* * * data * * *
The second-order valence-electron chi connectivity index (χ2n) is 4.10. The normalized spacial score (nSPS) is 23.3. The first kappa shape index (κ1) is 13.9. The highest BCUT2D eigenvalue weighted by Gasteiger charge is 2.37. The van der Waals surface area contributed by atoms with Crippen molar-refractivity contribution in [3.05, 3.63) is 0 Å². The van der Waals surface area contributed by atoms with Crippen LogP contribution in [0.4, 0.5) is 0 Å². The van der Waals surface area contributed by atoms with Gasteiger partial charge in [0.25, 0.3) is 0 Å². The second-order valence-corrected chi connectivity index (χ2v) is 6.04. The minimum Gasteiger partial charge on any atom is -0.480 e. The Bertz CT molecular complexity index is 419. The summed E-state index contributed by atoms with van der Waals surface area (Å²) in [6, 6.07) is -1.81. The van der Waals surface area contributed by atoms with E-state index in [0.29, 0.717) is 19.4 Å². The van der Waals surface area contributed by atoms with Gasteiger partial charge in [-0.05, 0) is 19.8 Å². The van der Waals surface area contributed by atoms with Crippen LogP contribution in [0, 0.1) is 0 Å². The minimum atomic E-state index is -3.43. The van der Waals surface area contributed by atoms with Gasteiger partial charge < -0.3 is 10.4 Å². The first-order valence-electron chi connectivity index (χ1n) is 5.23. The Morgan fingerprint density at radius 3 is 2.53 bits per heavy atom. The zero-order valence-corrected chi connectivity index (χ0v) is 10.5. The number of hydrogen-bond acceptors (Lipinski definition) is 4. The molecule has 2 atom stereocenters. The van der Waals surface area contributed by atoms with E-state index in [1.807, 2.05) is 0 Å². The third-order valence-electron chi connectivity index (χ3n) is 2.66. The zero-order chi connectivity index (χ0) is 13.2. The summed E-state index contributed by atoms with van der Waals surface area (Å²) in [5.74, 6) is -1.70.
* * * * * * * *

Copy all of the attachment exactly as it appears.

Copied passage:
The second-order valence-electron chi connectivity index (χ2n) is 4.10. The normalized spacial score (nSPS) is 23.3. The first kappa shape index (κ1) is 13.9. The highest BCUT2D eigenvalue weighted by Gasteiger charge is 2.37. The van der Waals surface area contributed by atoms with Crippen molar-refractivity contribution in [3.05, 3.63) is 0 Å². The van der Waals surface area contributed by atoms with Crippen LogP contribution in [0.4, 0.5) is 0 Å². The van der Waals surface area contributed by atoms with Gasteiger partial charge in [0.25, 0.3) is 0 Å². The second-order valence-corrected chi connectivity index (χ2v) is 6.04. The minimum Gasteiger partial charge on any atom is -0.480 e. The Bertz CT molecular complexity index is 419. The summed E-state index contributed by atoms with van der Waals surface area (Å²) in [6, 6.07) is -1.81. The van der Waals surface area contributed by atoms with E-state index in [0.29, 0.717) is 19.4 Å². The van der Waals surface area contributed by atoms with Gasteiger partial charge in [-0.05, 0) is 19.8 Å². The van der Waals surface area contributed by atoms with Crippen LogP contribution in [0, 0.1) is 0 Å². The minimum atomic E-state index is -3.43. The van der Waals surface area contributed by atoms with Gasteiger partial charge < -0.3 is 10.4 Å². The first-order valence-electron chi connectivity index (χ1n) is 5.23. The Morgan fingerprint density at radius 3 is 2.53 bits per heavy atom. The zero-order valence-corrected chi connectivity index (χ0v) is 10.5. The number of hydrogen-bond acceptors (Lipinski definition) is 4. The molecule has 2 atom stereocenters. The van der Waals surface area contributed by atoms with E-state index in [1.807, 2.05) is 0 Å². The third-order valence-electron chi connectivity index (χ3n) is 2.66. The zero-order chi connectivity index (χ0) is 13.2. The summed E-state index contributed by atoms with van der Waals surface area (Å²) in [5.74, 6) is -1.70.